Further supplementary memorandum submitted
by the Royal Society for the Prevention of Cruelty to Animals
Following the discussion which took place on
the topic of improvement notices during the Committee's last evidence
session with Mr Bradshaw on 27 October, the RSPCA felt it might
assist the Committee if it clarified its position further.
As we have already explained, we already operate
a welfare assessment scheme whereby if our inspectors believe
that an animal's welfare needs are not being met, but the failure
falls short of cruelty (for which we would prosecute), they leave
the animal owner a written form explaining what the problem is.
We should emphasise that we do not serve these notices in relation
to the existing cruelty offence and that would not change if the
Animal Welfare Bill becomes law. The notices are only used in
poor welfare situations.
Since we intend to continue serving these notices
if the Animal Welfare Bill introduces a new welfare offence, we
recommended to the Committee that it might be a useful safeguard
if the service of such a notice was made a prerequisite to the
bringing of a prosecution for the welfare offence.
In the course of discussion on 27 October Mr Bradshaw
maintained that it should not be compulsory for all those enforcing
the welfare offence always to serve an improvement notice before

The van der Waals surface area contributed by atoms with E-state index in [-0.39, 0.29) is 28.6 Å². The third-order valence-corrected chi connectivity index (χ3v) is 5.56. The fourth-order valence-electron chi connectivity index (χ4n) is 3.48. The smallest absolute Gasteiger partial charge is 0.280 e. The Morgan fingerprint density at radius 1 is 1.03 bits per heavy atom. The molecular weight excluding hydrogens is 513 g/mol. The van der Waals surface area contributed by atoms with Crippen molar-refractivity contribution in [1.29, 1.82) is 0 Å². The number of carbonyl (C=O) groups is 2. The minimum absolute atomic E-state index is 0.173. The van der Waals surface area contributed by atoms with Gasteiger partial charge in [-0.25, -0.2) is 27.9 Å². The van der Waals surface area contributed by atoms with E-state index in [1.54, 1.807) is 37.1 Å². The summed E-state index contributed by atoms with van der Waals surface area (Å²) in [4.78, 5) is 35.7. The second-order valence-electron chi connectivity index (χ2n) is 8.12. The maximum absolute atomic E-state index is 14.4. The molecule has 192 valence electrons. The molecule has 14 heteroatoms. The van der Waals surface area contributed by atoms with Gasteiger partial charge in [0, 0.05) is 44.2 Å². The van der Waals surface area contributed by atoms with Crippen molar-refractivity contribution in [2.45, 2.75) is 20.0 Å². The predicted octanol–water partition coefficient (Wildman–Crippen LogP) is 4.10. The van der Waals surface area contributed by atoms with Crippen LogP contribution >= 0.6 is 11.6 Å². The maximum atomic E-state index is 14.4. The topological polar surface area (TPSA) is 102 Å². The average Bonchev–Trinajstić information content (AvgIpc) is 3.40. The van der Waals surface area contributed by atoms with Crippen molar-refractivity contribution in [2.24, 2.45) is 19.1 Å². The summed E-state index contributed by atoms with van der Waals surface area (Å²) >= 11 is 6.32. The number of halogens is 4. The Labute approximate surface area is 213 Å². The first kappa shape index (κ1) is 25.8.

prosecuting since in some circumstances that would not be appropriate.
He also referred to the fact that the Welfare of Farmed Animal
(England) Regulations 2000 (which contain the existing welfare
offence for farmed animals) allow the State Veterinary Service,
which is responsible for enforcing those Regulations, a discretion
as to whether or not they serve an improvement notice but do not
require it in all cases.
Mr Simpson then suggested that, for the sake of consistency,
the Animal Welfare Bill should contain similar provisions.
Whilst we would have no objection to a provision
in the Bill to the effect that enforcers may serve improvement
notices (see regulation 11 of WOFA(E)R), we would be concerned
if the entire improvement notice regime in WOFA(E)R were adopted
in the Bill for the following reasons. Those Regulations make
it an offence for a person to fail to comply with any improvement
notice that is served. In our view this gives too much power to
the enforcer who, in effect, drafts the wording of the offence.
We believe that the commission of the welfare offence should depend
on the wording of the Bill as interpreted by the courts, and not
the wording of an improvement notice drafted by an RSPCA, local
authority or DEFRA inspector. In addition, we anticipate that
this provision would lead to satellite litigation to determine
whether improvement notices had been properly drafted and properly
served and this would unnecessarily complicate an area of the
law which ought to be simple.
4 November 2004